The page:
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Chad Lake

Lake Chad, once one of the largest on Earth has been decreasing since the sixties. Today, it only covers about one-tenth of its maximum surface. However, Topex/Poseidon is observing an increase. Lake Chad's large surface in a topographical setting with low relief makes it an excellent object for study using altimetry satellites. This technique, originally developed for measuring sea-levels from Space in the early 1990s, can be easily adapted for a study of the variations to the level of such lakes.

Chad lake seen by optical satellite in 1972 (left)
and 2001 (right). Credits UNEP/GRID-Sioux Falls.

Lake Chad lies in a slight depression in the arid Sahel region at the heart of the African continent, seeming like a vast freshwater oasis supporting a rich variety of ecosystems. Surrounded by four countries (Chad, Niger, Nigeria and Cameroon) and depending for its water on the great rivers that feed it (the Chari for 85% and also the Komadugu-Yobe), it is important in both economic and geopolitical terms.

The highly variable rainfall in the region has a direct and considerable influence on the lake's natural fluctuations. The severe Sahelian drought of the 1970s and '80s marked the beginning of a period of surface shrinkage. This was not the first such event, as historically Lake Chad has oscillated between a 'Mega-Lake' Chad (6,000 years ago and again in the 11th and 12th Centuries) when it covered up to 340,000 km² and a 'Little Chad' of 1,500 to 14,000 km² at the beginning of the 20th Century and again since 1973.

Lake Chad level measured by altimetry. Credits Legos.

Lake Chad also has wide seasonal fluctuations that depend mostly on its main tributary, the Chari, a river barely 1,000 km long that rises in a sub-humid region of the Central African Republic. The May-June rainy season, upstream from the drainage area, determines how the lake will fill between October and January. The dry season causes considerable evaporation (95% of the losses in the lake's water budget) with the lake finding its lowest level in July-August. Even the lake's natural rhythms are therefore unreliable and, because it is relatively shallow, a difference of a few tens of centimetres of accumulated rainfall can cause several tens of thousands of hectares to be covered or uncovered. In drought conditions, the lake may divide into two or three smaller parts: the northern basin is the first to have its salinity rise before drying up completely, while the southern basin, with a less arid climate and fed directly by the Chari River, suffers slighter fluctuations. The marshy or dried-up parts become covered with vegetation, or are fertilised with alluvia.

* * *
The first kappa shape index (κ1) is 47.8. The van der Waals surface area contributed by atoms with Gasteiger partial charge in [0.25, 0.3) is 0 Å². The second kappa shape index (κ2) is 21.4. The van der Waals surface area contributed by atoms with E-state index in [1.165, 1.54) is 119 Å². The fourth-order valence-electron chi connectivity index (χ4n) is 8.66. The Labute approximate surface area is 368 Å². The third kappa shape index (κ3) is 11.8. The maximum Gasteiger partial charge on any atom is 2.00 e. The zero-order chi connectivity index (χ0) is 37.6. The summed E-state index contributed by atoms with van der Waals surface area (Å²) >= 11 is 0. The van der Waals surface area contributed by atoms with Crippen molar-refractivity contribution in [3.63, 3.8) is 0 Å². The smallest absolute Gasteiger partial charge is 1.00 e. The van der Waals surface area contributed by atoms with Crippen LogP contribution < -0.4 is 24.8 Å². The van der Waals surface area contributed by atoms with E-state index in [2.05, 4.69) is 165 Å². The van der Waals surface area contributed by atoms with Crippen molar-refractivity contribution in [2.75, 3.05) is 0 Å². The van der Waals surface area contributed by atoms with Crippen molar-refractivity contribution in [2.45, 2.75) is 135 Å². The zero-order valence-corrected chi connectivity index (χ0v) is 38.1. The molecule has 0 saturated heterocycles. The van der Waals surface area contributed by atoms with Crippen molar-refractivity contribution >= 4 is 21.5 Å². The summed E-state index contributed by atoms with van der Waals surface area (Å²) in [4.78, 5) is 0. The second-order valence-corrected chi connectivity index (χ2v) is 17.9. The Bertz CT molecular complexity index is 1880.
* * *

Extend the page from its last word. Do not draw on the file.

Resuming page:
This situation has contrasting effects on the local economy. The population living around the lake are of many different origins, some as 'climate refugees' from the encroaching Sahara. The lake's shrinkage is harmful to fishing (reduction in fish resources, changes to the balance of species, boats becoming entangled in the vegetation) but beneficial to the development of crops and grazing on the rich alluvial soil. It is hard to quantify the quantities of water removed across the drainage basin by these new agricultural practices. Irrigation and damming the rivers do not seem to have any great impact on the lake's water budget, except during droughts. A major (and controversial) project is being studied with a view to stabilising the fluctuations of Lake Chad in the future: a long artificial canal to feed water into the lake from the Oubangui, a river in the Congo basin.

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